• There should be an emphasis on developing mastery climates in teams and rehabilitation environments. This will enable athletes to rely on their intrinsic motivation of learning, curiosity and developing abilities and competencies that will enhance their skills during rehabilitation. This will also help athletes manage adversities and help them become more resilient.[5]
  • Build the skills of dialogue
    • Teams or groups need resources that all members can rely on to deal with group emotions
      • One important resource teams can draw on is a common vocabulary
    • Open and honest dialogue should be encouraged
    • Learn skills of advocacy and inquiry to promote mutual learning
    • Learn to skillfully disagree without being disagreeable
    • Being able to communicate clearly and effectively helps people seek support, mobilise resources and act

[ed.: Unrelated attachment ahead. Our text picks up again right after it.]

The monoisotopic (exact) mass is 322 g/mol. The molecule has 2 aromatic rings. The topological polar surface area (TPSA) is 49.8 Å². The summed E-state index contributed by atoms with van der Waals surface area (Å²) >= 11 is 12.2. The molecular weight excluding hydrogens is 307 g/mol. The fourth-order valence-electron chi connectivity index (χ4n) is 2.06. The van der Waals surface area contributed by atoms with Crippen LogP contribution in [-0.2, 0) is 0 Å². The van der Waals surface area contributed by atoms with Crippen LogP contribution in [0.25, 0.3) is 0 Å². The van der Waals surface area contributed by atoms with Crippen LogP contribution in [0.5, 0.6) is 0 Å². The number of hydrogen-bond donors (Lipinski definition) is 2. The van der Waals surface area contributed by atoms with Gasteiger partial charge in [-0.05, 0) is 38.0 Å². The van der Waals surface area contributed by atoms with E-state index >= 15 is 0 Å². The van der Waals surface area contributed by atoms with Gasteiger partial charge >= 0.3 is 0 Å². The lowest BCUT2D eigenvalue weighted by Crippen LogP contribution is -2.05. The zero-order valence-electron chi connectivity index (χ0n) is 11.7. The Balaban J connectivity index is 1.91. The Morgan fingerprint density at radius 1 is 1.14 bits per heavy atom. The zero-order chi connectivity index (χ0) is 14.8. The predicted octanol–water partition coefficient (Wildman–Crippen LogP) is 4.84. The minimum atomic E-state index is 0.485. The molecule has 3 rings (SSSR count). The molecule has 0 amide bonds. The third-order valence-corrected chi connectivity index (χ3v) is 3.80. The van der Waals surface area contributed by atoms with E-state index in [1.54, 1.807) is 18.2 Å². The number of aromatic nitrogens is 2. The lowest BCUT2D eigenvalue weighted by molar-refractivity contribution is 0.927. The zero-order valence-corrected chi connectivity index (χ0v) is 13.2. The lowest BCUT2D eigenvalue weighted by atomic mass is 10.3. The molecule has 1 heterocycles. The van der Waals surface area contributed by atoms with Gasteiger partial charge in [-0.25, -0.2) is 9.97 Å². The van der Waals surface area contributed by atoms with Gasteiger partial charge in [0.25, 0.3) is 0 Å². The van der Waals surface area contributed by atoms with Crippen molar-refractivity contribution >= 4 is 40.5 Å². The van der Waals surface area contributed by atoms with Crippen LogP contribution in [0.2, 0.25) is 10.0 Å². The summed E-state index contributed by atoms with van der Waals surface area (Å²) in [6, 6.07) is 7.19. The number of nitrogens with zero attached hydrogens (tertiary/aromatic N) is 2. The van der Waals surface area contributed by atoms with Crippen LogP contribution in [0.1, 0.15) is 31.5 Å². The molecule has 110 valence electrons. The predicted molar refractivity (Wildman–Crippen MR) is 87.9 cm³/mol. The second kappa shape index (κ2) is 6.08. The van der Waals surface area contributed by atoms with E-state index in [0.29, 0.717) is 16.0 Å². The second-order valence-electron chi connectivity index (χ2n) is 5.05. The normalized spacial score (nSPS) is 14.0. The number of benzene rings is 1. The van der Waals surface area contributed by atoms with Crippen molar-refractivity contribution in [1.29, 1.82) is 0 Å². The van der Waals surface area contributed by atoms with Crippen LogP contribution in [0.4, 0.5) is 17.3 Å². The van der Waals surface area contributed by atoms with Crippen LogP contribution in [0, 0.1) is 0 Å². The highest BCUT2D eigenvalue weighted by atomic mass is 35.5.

• People who can interact with, show empathy towards, and inspire confidence and trust in others, tend to be more resilient[23]
    • Physiotherapists, athletic trainers, and other rehabilitation professionals may be able to influence and develop collective resilience in teams and athletes if they are able to communicate effectively[5]
  • Develop and maintain self-compassion
    • Self-compassion refers to being supportive towards oneself when experiencing adversity[24]
    • Practices of self-compassion can include:
      • Self-kindness instead of self-judgement
      • Common humanity instead of isolation
      • Mindfulness instead of over-identification

Resources[edit | edit source]

Infographic: Tips for developing resilience

References[edit | edit source]

  1. Luthar SS, Cicchetti D, Becker B. The construct of resilience: A critical evaluation and guidelines for future work. Child development. 2000 May;71(3):543-62.
  2. 2.0 2.1 Hartmann S, Weiss M, Hoegl M. Team resilience in organizations: A conceptual and theoretical discussion of a team-level concept. In Research handbook on organizational resilience 2020 Aug 13. Edward Elgar Publishing.